During the night we sailed along the Dutch coast, around the Hook, and up the river Maas. As we went upriver, crowds of people lined the shore,

and numerous boats followed us.

Car horns tooted, boat whistles blasted out; ours answering. I was astounded to hear church bells ringing. What a welcome! A bit later I realized it was Sunday.

We had to pause at a wide space in the road. It was the only place the 936 feet of Eurodam could turn around.

For the next two miles to the pier, we went stern first. That means backwards.

I ate breakfast and lunch in the Lido; a term and a venue which HAL is rumored to have created. Although I still don’t know what the word “Lido” means, it represents the upper deck buffet style restaurant on most cruise ships.

Eurodam has outdone them all. If you are getting a hot dish, a cover is placed on it to keep it hot;

it almost impossible not to have your plate carried to a table. Juices are in glasses in a special refrigerated section.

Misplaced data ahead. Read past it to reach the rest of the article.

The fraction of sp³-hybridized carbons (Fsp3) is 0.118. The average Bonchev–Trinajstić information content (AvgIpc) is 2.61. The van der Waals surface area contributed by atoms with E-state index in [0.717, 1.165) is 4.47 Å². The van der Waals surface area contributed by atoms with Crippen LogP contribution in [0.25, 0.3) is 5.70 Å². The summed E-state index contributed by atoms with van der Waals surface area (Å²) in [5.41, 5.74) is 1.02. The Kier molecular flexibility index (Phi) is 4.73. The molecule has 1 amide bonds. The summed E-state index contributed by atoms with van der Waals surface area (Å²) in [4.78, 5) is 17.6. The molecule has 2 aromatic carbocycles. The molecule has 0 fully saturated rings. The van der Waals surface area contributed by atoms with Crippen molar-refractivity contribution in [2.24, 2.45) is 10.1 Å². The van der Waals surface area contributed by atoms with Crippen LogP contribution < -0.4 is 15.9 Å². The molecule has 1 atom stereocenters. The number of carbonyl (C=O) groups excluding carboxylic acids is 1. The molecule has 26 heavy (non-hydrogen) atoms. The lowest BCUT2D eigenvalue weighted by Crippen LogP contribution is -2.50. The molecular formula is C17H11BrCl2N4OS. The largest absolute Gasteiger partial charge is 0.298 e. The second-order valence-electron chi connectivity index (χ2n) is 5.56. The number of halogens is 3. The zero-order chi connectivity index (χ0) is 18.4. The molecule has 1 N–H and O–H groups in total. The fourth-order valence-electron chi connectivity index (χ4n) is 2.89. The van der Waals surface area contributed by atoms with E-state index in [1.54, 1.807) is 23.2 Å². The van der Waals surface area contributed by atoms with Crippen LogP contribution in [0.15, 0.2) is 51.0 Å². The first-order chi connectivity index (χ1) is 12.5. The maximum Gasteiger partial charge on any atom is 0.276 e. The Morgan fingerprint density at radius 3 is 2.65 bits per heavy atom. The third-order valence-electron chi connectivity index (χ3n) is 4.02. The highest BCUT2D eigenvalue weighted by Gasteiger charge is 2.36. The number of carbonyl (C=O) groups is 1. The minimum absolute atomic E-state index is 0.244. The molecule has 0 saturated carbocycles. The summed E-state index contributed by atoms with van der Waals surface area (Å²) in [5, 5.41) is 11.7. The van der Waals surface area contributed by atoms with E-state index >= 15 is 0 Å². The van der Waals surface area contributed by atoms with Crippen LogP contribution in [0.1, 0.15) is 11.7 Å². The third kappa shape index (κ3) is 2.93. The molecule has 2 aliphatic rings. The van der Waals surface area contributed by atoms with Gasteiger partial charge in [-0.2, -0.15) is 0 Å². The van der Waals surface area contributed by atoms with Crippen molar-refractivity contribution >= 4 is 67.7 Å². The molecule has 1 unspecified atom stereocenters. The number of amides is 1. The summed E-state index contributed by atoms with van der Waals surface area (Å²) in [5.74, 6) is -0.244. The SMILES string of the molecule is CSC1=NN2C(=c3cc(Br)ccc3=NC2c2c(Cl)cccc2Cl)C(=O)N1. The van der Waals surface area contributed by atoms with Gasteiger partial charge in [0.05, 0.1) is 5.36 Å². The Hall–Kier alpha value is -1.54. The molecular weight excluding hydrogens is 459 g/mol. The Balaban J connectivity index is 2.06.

When I first checked in to my cabin, I thought it was a bit spare. I’ve now settled on the word “trim”. Everything is here, but in a no nonsense appearance. Trim might well apply to the entire ship. All is here, done in taste, but without bling and glitz. Instead, Eurodam presents an upscale, classy environment. This ship, for me, is the best yet for HAL. i heard the term “simple elegance” and it applies.

Oops, except for the Pinnacle Grill. There we had a charming setting; tables not jammed together, and lovely crystal and china tableware.

The others at my table of seven seemed to be content with their surf and turf, at least I heard no complaints and their plates completely emptied. I, however, ordered the seared salmon, and asked for it rare.

“It is seafood”, the server said.

“Yes, it is”, I replied, “and I would like mine underdone.”

His smile was the type you give to a child who has said, in innocence, something stupid.

The salmon came overcooked and dry. After a few bites and a large gulp of Chardonnay, I gave up. The waiter was still smiling.

We again took aboard literally hundreds of travel agents and VIP’s and set sail for a scenic cruise which would return in the very early morning. A band played, a chorus sang and waved goodbye.

Confetti and ribbons were blown by the wind.

All this and we’d be back in 10 hours. I can’t imagine what’s been concocted for our final departure on Wednesday, but I know Tuesday night, after the inaugural ceremonies and Gala and Dedication Day dinner, the sky will be ablaze with fireworks. But tonight I’ll head to the cabin to see what towelamal is waiting to say ‘night-night.


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